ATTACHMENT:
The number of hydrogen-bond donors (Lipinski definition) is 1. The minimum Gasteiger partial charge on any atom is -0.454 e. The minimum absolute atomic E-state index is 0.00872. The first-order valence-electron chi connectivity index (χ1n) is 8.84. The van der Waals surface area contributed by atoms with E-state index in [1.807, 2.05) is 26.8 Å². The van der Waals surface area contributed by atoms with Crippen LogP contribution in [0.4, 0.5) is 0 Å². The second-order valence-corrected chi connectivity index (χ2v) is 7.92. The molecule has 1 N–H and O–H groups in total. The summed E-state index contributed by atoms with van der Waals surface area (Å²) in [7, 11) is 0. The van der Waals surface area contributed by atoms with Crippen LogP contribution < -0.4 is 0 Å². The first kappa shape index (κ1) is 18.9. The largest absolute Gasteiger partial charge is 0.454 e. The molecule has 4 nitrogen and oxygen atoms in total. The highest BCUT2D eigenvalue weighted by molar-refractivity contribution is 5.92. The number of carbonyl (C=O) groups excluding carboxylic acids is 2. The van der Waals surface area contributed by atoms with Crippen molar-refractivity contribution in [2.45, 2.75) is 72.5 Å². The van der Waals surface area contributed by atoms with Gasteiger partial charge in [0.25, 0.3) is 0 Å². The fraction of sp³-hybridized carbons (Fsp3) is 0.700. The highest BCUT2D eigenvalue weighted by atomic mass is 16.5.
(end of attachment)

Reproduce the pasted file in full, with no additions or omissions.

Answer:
The number of hydrogen-bond donors (Lipinski definition) is 1. The minimum Gasteiger partial charge on any atom is -0.454 e. The minimum absolute atomic E-state index is 0.00872. The first-order valence-electron chi connectivity index (χ1n) is 8.84. The van der Waals surface area contributed by atoms with E-state index in [1.807, 2.05) is 26.8 Å². The van der Waals surface area contributed by atoms with Crippen LogP contribution in [0.4, 0.5) is 0 Å². The second-order valence-corrected chi connectivity index (χ2v) is 7.92. The molecule has 1 N–H and O–H groups in total. The summed E-state index contributed by atoms with van der Waals surface area (Å²) in [7, 11) is 0. The van der Waals surface area contributed by atoms with Crippen LogP contribution < -0.4 is 0 Å². The first kappa shape index (κ1) is 18.9. The largest absolute Gasteiger partial charge is 0.454 e. The molecule has 4 nitrogen and oxygen atoms in total. The highest BCUT2D eigenvalue weighted by molar-refractivity contribution is 5.92. The number of carbonyl (C=O) groups excluding carboxylic acids is 2. The van der Waals surface area contributed by atoms with Crippen molar-refractivity contribution in [2.45, 2.75) is 72.5 Å². The van der Waals surface area contributed by atoms with Gasteiger partial charge in [0.25, 0.3) is 0 Å². The fraction of sp³-hybridized carbons (Fsp3) is 0.700. The highest BCUT2D eigenvalue weighted by atomic mass is 16.5.